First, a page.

The Journal of Arthroplasty, Volume 35, Issue 3, 675 - 682.e2

The Effect of Bone Quality on Tibial Component Migration in Medial Cemented Unicompartmental Knee Arthroplasty. A Prospective Cohort Study Using Dual X-Ray Absorptiometry and Radiostereometric Analysis

Koppens, Daan et al.


Periprosthetic bone mineral density (BMD) may influence implant fixation and subsequent loosening. Unicompartmental knee arthroplasty (UKA) restores normal knee kinematics and load distribution to the surrounding bone. We studied the influence of systemic and periprosthetic BMD of the proximal tibia on migration of the tibial component of cemented medial UKA.


The cohort was dichotomized into a normal BMD group (T-score ≥ −1; n = 37) and a low BMD group (T-score < −1; n = 28) according to World Health Organization criteria. BMD of the proximal tibia and migration of the tibial component were measured with dual X-ray absorptiometry scans and stereoradiographs with 2-year follow-up.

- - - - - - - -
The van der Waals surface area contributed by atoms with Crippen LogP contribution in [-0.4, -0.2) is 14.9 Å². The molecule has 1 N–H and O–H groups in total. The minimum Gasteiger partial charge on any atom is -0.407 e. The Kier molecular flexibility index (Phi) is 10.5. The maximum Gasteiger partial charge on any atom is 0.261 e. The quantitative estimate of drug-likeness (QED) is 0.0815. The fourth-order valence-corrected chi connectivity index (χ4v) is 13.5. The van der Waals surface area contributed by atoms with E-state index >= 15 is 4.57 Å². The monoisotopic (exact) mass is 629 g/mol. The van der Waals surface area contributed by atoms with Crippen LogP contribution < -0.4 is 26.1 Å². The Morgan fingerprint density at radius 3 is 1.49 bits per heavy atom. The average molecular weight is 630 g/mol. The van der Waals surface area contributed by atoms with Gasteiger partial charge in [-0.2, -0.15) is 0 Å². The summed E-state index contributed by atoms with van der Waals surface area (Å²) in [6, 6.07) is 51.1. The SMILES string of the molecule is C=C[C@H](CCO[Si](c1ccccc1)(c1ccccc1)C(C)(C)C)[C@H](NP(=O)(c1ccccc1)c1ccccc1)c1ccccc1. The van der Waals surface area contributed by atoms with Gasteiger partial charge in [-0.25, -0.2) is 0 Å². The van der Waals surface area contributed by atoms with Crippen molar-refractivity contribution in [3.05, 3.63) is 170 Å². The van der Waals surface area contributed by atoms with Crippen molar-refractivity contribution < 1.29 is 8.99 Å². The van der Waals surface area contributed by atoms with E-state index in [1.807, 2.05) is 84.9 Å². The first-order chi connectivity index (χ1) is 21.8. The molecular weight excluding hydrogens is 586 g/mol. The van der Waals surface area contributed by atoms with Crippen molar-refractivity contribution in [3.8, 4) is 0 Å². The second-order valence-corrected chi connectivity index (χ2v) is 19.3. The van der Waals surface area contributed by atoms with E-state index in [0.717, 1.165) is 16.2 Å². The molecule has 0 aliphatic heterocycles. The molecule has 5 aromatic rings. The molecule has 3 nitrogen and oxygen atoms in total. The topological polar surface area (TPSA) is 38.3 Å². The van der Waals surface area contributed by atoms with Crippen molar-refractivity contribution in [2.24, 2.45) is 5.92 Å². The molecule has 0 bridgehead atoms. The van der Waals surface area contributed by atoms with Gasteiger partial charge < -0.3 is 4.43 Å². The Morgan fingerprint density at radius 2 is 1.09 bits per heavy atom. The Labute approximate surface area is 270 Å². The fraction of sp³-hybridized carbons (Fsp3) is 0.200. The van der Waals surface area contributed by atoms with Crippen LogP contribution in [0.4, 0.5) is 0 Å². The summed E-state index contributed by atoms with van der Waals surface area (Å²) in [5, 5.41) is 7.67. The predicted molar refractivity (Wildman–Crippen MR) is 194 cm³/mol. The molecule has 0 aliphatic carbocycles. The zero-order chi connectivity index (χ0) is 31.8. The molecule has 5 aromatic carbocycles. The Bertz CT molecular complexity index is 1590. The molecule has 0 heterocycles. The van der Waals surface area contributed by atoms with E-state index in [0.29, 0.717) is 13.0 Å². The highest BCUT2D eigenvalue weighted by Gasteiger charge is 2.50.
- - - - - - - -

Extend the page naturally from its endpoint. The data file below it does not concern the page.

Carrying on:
Patients with normal systemic BMD had an 11% to15% higher BMD in all regions of interest (ROIs) compared to patients with low systemic BMD throughout follow-up. Over time, a decrease in periprosthetic BMD in ROI 1-3 was seen for both groups. The operated knees and contralateral knees showed a similar reduction in BMD in all ROIs between preoperative and 24 months.
Between 12 and 24 months, the normal BMD group migrated (maximal total point motion) 0.03 mm (95% confidence interval, −0.01, 0.08) and the low BMD group migrated 0.02 mm (95% confidence interval, −0.03, 0.07). Migration over time was not influenced by change in periprosthetic BMD.


Migration of cemented medial tibial UKA was low until 24 months and was neither affected by preoperative systemic BMD nor affected by postoperative change in periprosthetic BMD. This suggests good long-term fixation despite an index difference in proximal tibial BMD.

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